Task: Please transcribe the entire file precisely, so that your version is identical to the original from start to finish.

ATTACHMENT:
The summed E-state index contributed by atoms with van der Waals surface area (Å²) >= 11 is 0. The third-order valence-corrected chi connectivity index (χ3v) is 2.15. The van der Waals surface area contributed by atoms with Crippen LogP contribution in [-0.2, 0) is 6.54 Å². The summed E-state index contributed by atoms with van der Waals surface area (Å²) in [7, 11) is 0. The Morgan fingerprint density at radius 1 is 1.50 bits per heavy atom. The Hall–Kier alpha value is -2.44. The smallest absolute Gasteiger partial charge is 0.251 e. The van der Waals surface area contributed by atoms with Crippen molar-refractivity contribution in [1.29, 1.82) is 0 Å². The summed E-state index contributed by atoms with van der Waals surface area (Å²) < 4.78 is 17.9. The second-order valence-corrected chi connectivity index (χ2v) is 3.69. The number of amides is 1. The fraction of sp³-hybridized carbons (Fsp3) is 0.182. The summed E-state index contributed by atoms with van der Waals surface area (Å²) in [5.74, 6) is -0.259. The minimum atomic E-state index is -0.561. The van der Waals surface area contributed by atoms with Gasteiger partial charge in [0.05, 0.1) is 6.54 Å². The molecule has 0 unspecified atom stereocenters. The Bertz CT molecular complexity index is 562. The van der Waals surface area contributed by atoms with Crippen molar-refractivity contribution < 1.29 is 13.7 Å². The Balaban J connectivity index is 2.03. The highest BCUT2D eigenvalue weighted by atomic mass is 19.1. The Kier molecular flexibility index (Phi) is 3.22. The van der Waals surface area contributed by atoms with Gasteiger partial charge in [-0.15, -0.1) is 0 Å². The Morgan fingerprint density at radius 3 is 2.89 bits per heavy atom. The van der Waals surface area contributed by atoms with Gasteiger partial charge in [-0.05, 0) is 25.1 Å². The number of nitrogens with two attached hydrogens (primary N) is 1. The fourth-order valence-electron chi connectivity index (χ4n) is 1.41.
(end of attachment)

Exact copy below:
The summed E-state index contributed by atoms with van der Waals surface area (Å²) >= 11 is 0. The third-order valence-corrected chi connectivity index (χ3v) is 2.15. The van der Waals surface area contributed by atoms with Crippen LogP contribution in [-0.2, 0) is 6.54 Å². The summed E-state index contributed by atoms with van der Waals surface area (Å²) in [7, 11) is 0. The Morgan fingerprint density at radius 1 is 1.50 bits per heavy atom. The Hall–Kier alpha value is -2.44. The smallest absolute Gasteiger partial charge is 0.251 e. The van der Waals surface area contributed by atoms with Crippen molar-refractivity contribution in [1.29, 1.82) is 0 Å². The summed E-state index contributed by atoms with van der Waals surface area (Å²) < 4.78 is 17.9. The second-order valence-corrected chi connectivity index (χ2v) is 3.69. The number of amides is 1. The fraction of sp³-hybridized carbons (Fsp3) is 0.182. The summed E-state index contributed by atoms with van der Waals surface area (Å²) in [5.74, 6) is -0.259. The minimum atomic E-state index is -0.561. The van der Waals surface area contributed by atoms with Gasteiger partial charge in [0.05, 0.1) is 6.54 Å². The molecule has 0 unspecified atom stereocenters. The Bertz CT molecular complexity index is 562. The van der Waals surface area contributed by atoms with Crippen molar-refractivity contribution < 1.29 is 13.7 Å². The Balaban J connectivity index is 2.03. The highest BCUT2D eigenvalue weighted by atomic mass is 19.1. The Kier molecular flexibility index (Phi) is 3.22. The van der Waals surface area contributed by atoms with Gasteiger partial charge in [-0.15, -0.1) is 0 Å². The Morgan fingerprint density at radius 3 is 2.89 bits per heavy atom. The van der Waals surface area contributed by atoms with Gasteiger partial charge in [-0.05, 0) is 25.1 Å². The number of nitrogens with two attached hydrogens (primary N) is 1. The fourth-order valence-electron chi connectivity index (χ4n) is 1.41.